Mrs. Everwiner seemed to realize that she’d just shown an unacceptable moment of weakness. “I’m not going to let you distort what happened just to cause trouble. I’m going with you to talk to him myself.”
Fernie shrugged. “Okay.”
She turned her back on Mrs. Everwiner, crossed the street, and walked through the open gate to the Gloom estate. The ankle-deep rolling mist that covered every inch of the black lawn swallowed her feet again, feeling less like the creepy presence it had been on her first visit to the property and more like an old familiar friend. She knew that there was nothing out here that could hurt her.
Behind her, Mrs. Everwiner muttered little ooks and acks and icks to express her own deep displeasure at having to venture anywhere that wasn’t painted like a color from a highlighter. It was probably the first time she’d ever passed the front gate of the estate she wanted removed from the neighborhood, and she didn’t seem to like it any more close-up than she had from the window of her own Sparkly Watermelon home. When Fernie looked back over her shoulder to confirm that she was following, she saw Mrs. Everwiner walking as if every inch of ground below the mist were covered with spiders and she had to step carefully to find the few clear spots that wouldn’t mess her shoes by squishing them. She didn’t seem to be worried so much about Snooks 5, who was closer to the ground than she was and whose tail and head suggested a submarine patrolling the ocean at periscope depth. Nor did she seem to notice how Snooks 5’s shadow, whose antics were the bane of the little dog’s life, ran around the little dog in excited circles.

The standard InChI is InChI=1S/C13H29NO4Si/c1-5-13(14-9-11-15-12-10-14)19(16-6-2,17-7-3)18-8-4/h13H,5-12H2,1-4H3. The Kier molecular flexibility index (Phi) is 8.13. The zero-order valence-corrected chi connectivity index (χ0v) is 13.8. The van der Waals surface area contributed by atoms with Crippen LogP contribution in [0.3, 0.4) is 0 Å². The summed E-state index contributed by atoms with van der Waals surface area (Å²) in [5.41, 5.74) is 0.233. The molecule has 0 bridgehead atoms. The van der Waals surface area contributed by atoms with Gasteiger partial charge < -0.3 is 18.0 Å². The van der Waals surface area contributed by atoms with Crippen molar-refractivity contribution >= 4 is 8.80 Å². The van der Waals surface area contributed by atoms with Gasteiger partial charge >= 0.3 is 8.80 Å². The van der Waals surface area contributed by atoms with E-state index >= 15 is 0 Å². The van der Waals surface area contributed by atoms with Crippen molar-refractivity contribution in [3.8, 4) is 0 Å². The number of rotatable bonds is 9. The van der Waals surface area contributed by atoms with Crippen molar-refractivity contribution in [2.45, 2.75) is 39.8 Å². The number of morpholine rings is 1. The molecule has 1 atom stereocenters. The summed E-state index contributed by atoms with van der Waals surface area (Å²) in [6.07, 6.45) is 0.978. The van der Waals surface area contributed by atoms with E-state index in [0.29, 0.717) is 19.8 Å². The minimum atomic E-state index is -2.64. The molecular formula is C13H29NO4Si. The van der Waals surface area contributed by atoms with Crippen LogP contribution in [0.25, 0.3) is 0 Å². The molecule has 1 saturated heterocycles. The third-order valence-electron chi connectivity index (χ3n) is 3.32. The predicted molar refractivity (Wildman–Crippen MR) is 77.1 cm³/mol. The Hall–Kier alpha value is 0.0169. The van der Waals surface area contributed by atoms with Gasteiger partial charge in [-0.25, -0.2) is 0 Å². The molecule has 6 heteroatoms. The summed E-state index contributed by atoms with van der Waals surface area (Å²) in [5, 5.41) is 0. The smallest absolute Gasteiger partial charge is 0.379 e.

Fernie stopped at the two giant front doors and waited for Mrs. Everwiner and Snooks 5 to catch up. “Still want to go inside?” she inquired.
“More than ever,” Mrs. Everwiner declared. “As long as I’m here, I’m going to see the inside of this horrid place for myself, so I can make a full report to the proper authorities.”